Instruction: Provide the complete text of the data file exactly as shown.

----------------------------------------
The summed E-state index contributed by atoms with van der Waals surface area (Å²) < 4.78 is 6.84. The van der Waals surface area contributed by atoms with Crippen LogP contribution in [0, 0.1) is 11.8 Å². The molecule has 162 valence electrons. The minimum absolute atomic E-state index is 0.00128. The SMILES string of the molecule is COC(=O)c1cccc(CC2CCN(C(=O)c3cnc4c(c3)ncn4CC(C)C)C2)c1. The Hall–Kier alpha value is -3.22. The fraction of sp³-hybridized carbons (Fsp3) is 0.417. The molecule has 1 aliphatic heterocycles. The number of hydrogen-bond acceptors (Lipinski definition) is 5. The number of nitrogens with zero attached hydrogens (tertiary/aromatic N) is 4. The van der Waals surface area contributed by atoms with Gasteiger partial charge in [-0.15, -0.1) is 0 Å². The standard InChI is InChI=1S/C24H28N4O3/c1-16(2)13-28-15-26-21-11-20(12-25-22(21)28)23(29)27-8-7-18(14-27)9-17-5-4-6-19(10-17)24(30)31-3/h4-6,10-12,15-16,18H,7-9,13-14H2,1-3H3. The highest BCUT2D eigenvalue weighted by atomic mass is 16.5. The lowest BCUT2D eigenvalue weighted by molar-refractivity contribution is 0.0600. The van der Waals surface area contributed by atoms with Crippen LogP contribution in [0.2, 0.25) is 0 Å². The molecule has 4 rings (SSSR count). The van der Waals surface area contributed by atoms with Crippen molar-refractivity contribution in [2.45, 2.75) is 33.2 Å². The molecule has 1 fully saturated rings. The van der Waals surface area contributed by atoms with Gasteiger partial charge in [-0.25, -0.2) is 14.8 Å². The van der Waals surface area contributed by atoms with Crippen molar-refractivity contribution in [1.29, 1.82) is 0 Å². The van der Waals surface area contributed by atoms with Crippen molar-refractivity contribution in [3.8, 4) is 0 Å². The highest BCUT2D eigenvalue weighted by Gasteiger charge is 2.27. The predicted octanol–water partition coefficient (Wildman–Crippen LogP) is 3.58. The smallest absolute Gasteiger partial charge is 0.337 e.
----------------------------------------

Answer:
The summed E-state index contributed by atoms with van der Waals surface area (Å²) < 4.78 is 6.84. The van der Waals surface area contributed by atoms with Crippen LogP contribution in [0, 0.1) is 11.8 Å². The molecule has 162 valence electrons. The minimum absolute atomic E-state index is 0.00128. The SMILES string of the molecule is COC(=O)c1cccc(CC2CCN(C(=O)c3cnc4c(c3)ncn4CC(C)C)C2)c1. The Hall–Kier alpha value is -3.22. The fraction of sp³-hybridized carbons (Fsp3) is 0.417. The molecule has 1 aliphatic heterocycles. The number of hydrogen-bond acceptors (Lipinski definition) is 5. The number of nitrogens with zero attached hydrogens (tertiary/aromatic N) is 4. The van der Waals surface area contributed by atoms with Gasteiger partial charge in [-0.15, -0.1) is 0 Å². The standard InChI is InChI=1S/C24H28N4O3/c1-16(2)13-28-15-26-21-11-20(12-25-22(21)28)23(29)27-8-7-18(14-27)9-17-5-4-6-19(10-17)24(30)31-3/h4-6,10-12,15-16,18H,7-9,13-14H2,1-3H3. The highest BCUT2D eigenvalue weighted by atomic mass is 16.5. The lowest BCUT2D eigenvalue weighted by molar-refractivity contribution is 0.0600. The van der Waals surface area contributed by atoms with Crippen LogP contribution in [0.2, 0.25) is 0 Å². The molecule has 4 rings (SSSR count). The van der Waals surface area contributed by atoms with Crippen molar-refractivity contribution in [2.45, 2.75) is 33.2 Å². The molecule has 1 fully saturated rings. The van der Waals surface area contributed by atoms with Gasteiger partial charge in [-0.25, -0.2) is 14.8 Å². The van der Waals surface area contributed by atoms with Crippen molar-refractivity contribution in [1.29, 1.82) is 0 Å². The van der Waals surface area contributed by atoms with Crippen molar-refractivity contribution in [3.8, 4) is 0 Å². The highest BCUT2D eigenvalue weighted by Gasteiger charge is 2.27. The predicted octanol–water partition coefficient (Wildman–Crippen LogP) is 3.58. The smallest absolute Gasteiger partial charge is 0.337 e.